Bernhard Krol’s Laudatio for Solo Horn

In this post on the Southeast Horn Workshop, I mentioned that Krol’s Laudatio was by far the most popular unaccompanied work during the first round of the college solo competition.  It has appeared on numerous competition lists, including the International Horn Competition of America.  For such a popular piece – at least among horn players – there seems to be very little in the way of program notes.  Having performed the work several times, I’ve put together a few notes on both the composer and the piece.  Most of my information was gleaned from CD liner notes, as well as this nice biography on the Boosey & Hawkes website. According to this online Latin dictionary, definitions of laudatio include “praise , commendation; a testimonial, a funeral oration.” Additionally, Laudatio has close ties with the early Christian Hymn (plain chant) Te Deum Laudamus, and the opening line of this text is  included within the piece.  Though it may not be a literal quotation, the melody at this point in the piece is very reminiscent of Gregorian chant, a connection that many performers often miss.  For yet another view on this work, here’s a quote from the liner notes to Michelle Stebleton‘s (Associate Professor of Horn at Florida State University) new CD Marathon: Music for Solo Horn. The recording is fabulous, by the way! Although I couldn’t find an indication, I presume that the notes were written by Professor Stebleton.

Bernhard Krol: Laudatio (1966)

Laudatio, written for Hermann Baumann, opens with a motif which represents a spiritual question. What follows is a journey, a search for understanding. The question reappears many times, often following the nearly-schizophrenic emotional roller coaster of musical events.  Prayer ensues twice, the question is asked again in fragmented form, and an authentic cadence brings the listener to the final answer.  For most horn students, this piece is among the first unaccompanied works studied and performed.  It appears regularly as a required piece for competitions.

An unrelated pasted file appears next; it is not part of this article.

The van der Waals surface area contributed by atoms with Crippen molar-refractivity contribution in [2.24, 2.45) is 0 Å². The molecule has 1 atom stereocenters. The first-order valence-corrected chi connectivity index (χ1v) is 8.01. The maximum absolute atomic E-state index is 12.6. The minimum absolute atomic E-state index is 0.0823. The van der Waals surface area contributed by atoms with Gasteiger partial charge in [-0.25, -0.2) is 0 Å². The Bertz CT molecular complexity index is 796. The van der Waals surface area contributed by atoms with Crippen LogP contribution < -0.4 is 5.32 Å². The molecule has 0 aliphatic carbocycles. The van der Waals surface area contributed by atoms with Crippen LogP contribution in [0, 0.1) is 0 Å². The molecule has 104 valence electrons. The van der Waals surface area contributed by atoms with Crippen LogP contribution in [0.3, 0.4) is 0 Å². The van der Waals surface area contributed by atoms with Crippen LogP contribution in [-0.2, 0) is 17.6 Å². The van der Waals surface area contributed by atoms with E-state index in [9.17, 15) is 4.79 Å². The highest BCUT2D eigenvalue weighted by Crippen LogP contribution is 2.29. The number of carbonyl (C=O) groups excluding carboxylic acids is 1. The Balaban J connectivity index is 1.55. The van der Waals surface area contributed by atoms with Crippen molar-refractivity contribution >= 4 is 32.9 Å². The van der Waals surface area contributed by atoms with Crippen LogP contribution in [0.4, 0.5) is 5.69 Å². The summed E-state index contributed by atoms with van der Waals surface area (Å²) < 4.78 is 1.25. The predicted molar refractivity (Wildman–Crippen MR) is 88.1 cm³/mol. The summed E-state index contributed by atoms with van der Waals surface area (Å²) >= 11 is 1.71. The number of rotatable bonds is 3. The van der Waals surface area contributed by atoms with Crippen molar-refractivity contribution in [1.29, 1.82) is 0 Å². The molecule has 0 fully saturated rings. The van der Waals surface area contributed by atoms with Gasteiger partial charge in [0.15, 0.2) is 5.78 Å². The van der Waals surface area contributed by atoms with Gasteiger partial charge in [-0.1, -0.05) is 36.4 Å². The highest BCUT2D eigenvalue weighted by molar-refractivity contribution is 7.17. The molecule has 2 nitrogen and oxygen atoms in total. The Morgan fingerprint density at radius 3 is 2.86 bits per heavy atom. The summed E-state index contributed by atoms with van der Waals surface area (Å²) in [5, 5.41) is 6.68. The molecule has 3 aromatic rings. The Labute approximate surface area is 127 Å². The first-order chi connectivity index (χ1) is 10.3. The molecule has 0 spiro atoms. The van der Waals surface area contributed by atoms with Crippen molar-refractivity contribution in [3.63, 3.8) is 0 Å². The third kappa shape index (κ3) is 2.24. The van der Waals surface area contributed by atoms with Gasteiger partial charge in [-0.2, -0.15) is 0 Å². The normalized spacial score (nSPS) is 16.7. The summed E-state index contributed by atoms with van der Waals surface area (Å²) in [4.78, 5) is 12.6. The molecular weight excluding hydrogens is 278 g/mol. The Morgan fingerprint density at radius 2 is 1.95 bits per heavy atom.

Professor Stebleton has clearly given her approach to this work a lot of thought, and it certainly shows in her fine recording. It is even more crucial in unaccompanied works for the performer to have a well-defined plan, from individual phrases to the work as a whole (a topic I plan to cover further in a future post).  If you are working on this piece I highly recommend listening to several different recordings, as Laudatio comes off well with multiple interpretations. Here are a few links to recordings.

Marathon: Music for Solo Horn (Michelle Stebleton)

Just Me and My Horn (Eric Ruske)

Horn Voyage (Zbigniew Zuk)

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